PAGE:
DNA has moved beyond esoteric science and into the center of everyday conversations about identity, culture and politics. It’s also reshaping stories about the past as advances allow scientists to extract ancient DNA (aDNA) from skeletons found at archaeological sites.
With each ancient genetic sequence, scientists learn new information about how people moved around and interacted in the ancient world. In some cases, this has helped overturn theories and resolve age-old debates.
But the aDNA “revolution” has also caused friction among geneticists, archaeologists and others over how this research is done. As archaeologists who collaborate on aDNA projects, we’ve witnessed these tensions firsthand. What lies at the heart of this rift, and how can these disciplines work together to better research humanity’s past?
What’s behind the aDNA revolution?
Ancient DNA changes how scientists do research, rather than the questions being asked. Geneticists are working on the same problems that archaeologists, anthropologists and linguists have wrestled with for decades, aimed at understanding transitions in the past and the roots of the modern world.
But instead of looking at things people left behind, geneticists are interested in the people themselves. Skeletons are the only direct connection to individuals who experienced life in the past. Biological anthropologists have long studied bones and teeth looking for clues about people’s origins and lives. Now, geneticists can look at their DNA – providing a new level of detail and insight.
The science behind aDNA is relatively new. The first fully sequenced ancient human genome – from a man who lived about 4,000 years ago in Greenland – was published only in 2010. At first this research was limited to skeletons from cold climates where DNA molecules are more likely to preserve. Success rates have steadily improved with cheaper and more efficient laboratory techniques and methods that target the most informative parts of the genome.
OpenStax College, CC BY
One of the most important breakthroughs has been the discovery that a small part of the skull – the bony casing around the inner ear known as the petrous – is a rich source of aDNA, even in poorly preserved skeletons from hot climates. This finding has led to a massive increase in the pace and scale of aDNA studies, with thousands of individuals sequenced in 2018 alone and sudden widespread interest in archaeological skeletons in museums throughout the world.
aDNA has thrust archaeologists and geneticists into new partnerships, where one side provides archaeological samples and questions, and the other additional questions, specialized labs and funding. These specialists, with different training and distinct work cultures, don’t always see eye to eye on study design, research pace or interpretation of results. Additionally, institutions and countries may not have explicit aDNA policies in place, leaving research teams and museum curators to navigate research and sampling protocols on a case by case basis. This has elicited concern from archaeologists, some of whom may worry the cart is so far beyond the horse that we should just cancel the trip.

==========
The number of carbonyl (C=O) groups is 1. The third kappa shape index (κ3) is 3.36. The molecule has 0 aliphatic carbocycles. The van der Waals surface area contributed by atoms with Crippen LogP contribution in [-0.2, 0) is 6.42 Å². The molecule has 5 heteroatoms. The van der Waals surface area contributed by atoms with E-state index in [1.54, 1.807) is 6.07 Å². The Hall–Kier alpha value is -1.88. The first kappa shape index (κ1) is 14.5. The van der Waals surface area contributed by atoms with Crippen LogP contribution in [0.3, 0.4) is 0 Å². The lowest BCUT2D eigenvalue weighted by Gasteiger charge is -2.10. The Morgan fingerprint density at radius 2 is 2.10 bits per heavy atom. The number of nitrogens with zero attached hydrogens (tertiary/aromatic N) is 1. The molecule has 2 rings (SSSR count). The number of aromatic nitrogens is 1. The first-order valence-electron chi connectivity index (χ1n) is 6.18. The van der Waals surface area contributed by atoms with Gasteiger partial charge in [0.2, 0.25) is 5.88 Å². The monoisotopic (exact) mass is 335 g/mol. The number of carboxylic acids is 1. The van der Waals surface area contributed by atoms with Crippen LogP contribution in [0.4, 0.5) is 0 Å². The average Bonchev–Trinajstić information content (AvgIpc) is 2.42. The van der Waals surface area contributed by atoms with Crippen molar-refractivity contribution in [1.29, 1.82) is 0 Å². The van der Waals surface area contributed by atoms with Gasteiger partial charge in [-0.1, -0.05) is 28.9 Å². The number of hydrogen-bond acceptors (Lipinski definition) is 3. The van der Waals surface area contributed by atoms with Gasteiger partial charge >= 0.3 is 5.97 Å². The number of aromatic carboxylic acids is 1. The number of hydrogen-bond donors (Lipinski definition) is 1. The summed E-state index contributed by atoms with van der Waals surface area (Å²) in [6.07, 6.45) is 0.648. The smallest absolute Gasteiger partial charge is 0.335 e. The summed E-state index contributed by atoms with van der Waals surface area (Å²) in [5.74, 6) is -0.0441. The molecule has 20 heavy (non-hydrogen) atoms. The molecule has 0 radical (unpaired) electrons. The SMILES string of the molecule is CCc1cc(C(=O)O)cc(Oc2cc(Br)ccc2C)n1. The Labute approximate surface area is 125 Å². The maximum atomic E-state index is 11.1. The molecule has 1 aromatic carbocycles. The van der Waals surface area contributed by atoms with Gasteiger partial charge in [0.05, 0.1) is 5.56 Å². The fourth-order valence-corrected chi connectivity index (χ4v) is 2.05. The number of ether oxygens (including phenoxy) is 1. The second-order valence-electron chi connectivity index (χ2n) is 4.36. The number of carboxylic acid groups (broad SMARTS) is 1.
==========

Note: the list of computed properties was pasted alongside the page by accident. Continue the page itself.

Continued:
But like radiocarbon dating in the 20th century, aDNA has already fundamentally changed archaeology and will only become more prevalent. Understanding current misgivings now is the best way to move the science forward in a way that benefits everyone.
Critiques of aDNA can be grouped into three categories: interpretive, ethical and systemic.
1) Interpreting the stories told by aDNA
Many concerns focus on how aDNA results are used to answer questions about the past. Most aDNA studies come from population genetics, a subfield that looks at major demographic changes over time – usually attributed to people moving or mixing with other groups, or both.
But identifying these processes doesn’t tell researchers why they happened or detect their impacts on culture. Some critics suggest geneticists construct sweeping regional narratives about migration and population change based on a small number of skeletal samples. Others point out that this research relies on naming and grouping ancient peoples based on cultural evidence like pottery styles, which may or may not reflect biological relatedness. Ancient genetic sequences are also usually compared to modern ones from living people, who have their own complicated histories and are grouped based on language or ethnicity or both at the time of DNA sampling, making for potentially problematic comparisons.
Ultimately, interpreting aDNA results involves many of the same archaeologically informed assumptions as other studies of bones, pots and tools. Yet the scientific aura of aDNA means findings are presented to the world through the media as more objective, stoking archaeologists’ frustrations over apparent “molecular chauvinism.”